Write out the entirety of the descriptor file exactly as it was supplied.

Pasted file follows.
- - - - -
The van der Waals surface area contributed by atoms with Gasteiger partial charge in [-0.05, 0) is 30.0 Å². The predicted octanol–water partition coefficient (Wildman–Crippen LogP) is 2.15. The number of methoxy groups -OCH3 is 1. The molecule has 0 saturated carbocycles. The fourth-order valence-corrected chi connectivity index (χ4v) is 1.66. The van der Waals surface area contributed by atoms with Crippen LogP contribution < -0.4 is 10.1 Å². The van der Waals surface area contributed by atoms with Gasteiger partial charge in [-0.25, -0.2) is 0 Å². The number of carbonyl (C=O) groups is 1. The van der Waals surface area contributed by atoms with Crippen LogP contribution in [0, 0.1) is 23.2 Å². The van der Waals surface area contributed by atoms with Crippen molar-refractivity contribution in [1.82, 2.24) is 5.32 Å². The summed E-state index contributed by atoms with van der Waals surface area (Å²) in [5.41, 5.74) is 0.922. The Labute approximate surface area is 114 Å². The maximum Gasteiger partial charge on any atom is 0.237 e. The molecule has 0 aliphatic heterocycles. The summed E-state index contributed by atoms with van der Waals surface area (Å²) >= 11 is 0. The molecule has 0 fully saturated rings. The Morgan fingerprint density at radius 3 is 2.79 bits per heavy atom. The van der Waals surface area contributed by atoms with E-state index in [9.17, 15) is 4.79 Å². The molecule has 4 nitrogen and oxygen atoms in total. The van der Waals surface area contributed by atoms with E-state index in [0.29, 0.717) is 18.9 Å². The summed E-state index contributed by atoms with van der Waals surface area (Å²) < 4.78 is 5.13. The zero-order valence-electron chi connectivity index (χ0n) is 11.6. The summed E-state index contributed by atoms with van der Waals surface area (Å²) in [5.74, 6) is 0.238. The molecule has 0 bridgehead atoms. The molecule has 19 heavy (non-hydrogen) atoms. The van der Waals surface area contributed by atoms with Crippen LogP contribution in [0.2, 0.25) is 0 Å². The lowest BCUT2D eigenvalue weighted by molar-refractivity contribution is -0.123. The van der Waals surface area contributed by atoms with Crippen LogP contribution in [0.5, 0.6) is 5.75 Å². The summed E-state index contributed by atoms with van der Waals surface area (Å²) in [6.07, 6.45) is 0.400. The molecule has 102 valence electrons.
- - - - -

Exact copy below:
The van der Waals surface area contributed by atoms with Gasteiger partial charge in [-0.05, 0) is 30.0 Å². The predicted octanol–water partition coefficient (Wildman–Crippen LogP) is 2.15. The number of methoxy groups -OCH3 is 1. The molecule has 0 saturated carbocycles. The fourth-order valence-corrected chi connectivity index (χ4v) is 1.66. The van der Waals surface area contributed by atoms with Crippen LogP contribution < -0.4 is 10.1 Å². The van der Waals surface area contributed by atoms with Gasteiger partial charge in [-0.25, -0.2) is 0 Å². The number of carbonyl (C=O) groups is 1. The van der Waals surface area contributed by atoms with Crippen LogP contribution in [0, 0.1) is 23.2 Å². The van der Waals surface area contributed by atoms with Crippen molar-refractivity contribution in [1.82, 2.24) is 5.32 Å². The summed E-state index contributed by atoms with van der Waals surface area (Å²) in [5.41, 5.74) is 0.922. The Labute approximate surface area is 114 Å². The maximum Gasteiger partial charge on any atom is 0.237 e. The molecule has 0 aliphatic heterocycles. The summed E-state index contributed by atoms with van der Waals surface area (Å²) >= 11 is 0. The molecule has 0 fully saturated rings. The Morgan fingerprint density at radius 3 is 2.79 bits per heavy atom. The van der Waals surface area contributed by atoms with E-state index in [9.17, 15) is 4.79 Å². The molecule has 4 nitrogen and oxygen atoms in total. The van der Waals surface area contributed by atoms with E-state index in [0.29, 0.717) is 18.9 Å². The summed E-state index contributed by atoms with van der Waals surface area (Å²) < 4.78 is 5.13. The zero-order valence-electron chi connectivity index (χ0n) is 11.6. The summed E-state index contributed by atoms with van der Waals surface area (Å²) in [5.74, 6) is 0.238. The molecule has 0 bridgehead atoms. The molecule has 19 heavy (non-hydrogen) atoms. The van der Waals surface area contributed by atoms with Crippen LogP contribution in [0.2, 0.25) is 0 Å². The lowest BCUT2D eigenvalue weighted by molar-refractivity contribution is -0.123. The van der Waals surface area contributed by atoms with Crippen LogP contribution in [0.5, 0.6) is 5.75 Å². The summed E-state index contributed by atoms with van der Waals surface area (Å²) in [6.07, 6.45) is 0.400. The molecule has 102 valence electrons.